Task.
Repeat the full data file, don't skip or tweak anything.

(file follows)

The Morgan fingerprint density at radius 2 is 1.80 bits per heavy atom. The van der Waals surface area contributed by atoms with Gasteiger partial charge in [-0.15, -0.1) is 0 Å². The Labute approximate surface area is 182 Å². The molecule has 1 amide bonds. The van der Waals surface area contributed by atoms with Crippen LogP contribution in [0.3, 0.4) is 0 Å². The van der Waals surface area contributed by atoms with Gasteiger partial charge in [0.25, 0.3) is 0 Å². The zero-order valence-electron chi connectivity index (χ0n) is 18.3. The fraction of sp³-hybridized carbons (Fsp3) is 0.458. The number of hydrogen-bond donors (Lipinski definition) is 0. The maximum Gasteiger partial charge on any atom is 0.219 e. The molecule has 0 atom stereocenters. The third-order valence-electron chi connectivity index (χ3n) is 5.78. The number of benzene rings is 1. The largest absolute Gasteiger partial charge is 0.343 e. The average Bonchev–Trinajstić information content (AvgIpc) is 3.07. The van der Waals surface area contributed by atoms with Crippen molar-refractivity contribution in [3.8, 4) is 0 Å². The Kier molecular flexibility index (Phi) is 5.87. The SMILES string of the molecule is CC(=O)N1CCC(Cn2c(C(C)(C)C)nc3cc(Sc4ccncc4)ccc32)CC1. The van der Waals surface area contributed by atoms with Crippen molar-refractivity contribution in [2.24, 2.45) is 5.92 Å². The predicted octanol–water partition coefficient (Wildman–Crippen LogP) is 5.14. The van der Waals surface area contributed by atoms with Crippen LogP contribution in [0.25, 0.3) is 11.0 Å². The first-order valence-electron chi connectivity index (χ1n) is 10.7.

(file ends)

The Morgan fingerprint density at radius 2 is 1.80 bits per heavy atom. The van der Waals surface area contributed by atoms with Gasteiger partial charge in [-0.15, -0.1) is 0 Å². The Labute approximate surface area is 182 Å². The molecule has 1 amide bonds. The van der Waals surface area contributed by atoms with Crippen LogP contribution in [0.3, 0.4) is 0 Å². The van der Waals surface area contributed by atoms with Gasteiger partial charge in [0.25, 0.3) is 0 Å². The zero-order valence-electron chi connectivity index (χ0n) is 18.3. The fraction of sp³-hybridized carbons (Fsp3) is 0.458. The number of hydrogen-bond donors (Lipinski definition) is 0. The maximum Gasteiger partial charge on any atom is 0.219 e. The molecule has 0 atom stereocenters. The third-order valence-electron chi connectivity index (χ3n) is 5.78. The number of benzene rings is 1. The largest absolute Gasteiger partial charge is 0.343 e. The average Bonchev–Trinajstić information content (AvgIpc) is 3.07. The van der Waals surface area contributed by atoms with Crippen molar-refractivity contribution in [3.8, 4) is 0 Å². The Kier molecular flexibility index (Phi) is 5.87. The SMILES string of the molecule is CC(=O)N1CCC(Cn2c(C(C)(C)C)nc3cc(Sc4ccncc4)ccc32)CC1. The van der Waals surface area contributed by atoms with Crippen molar-refractivity contribution in [2.24, 2.45) is 5.92 Å². The predicted octanol–water partition coefficient (Wildman–Crippen LogP) is 5.14. The van der Waals surface area contributed by atoms with Crippen LogP contribution in [0.25, 0.3) is 11.0 Å². The first-order valence-electron chi connectivity index (χ1n) is 10.7.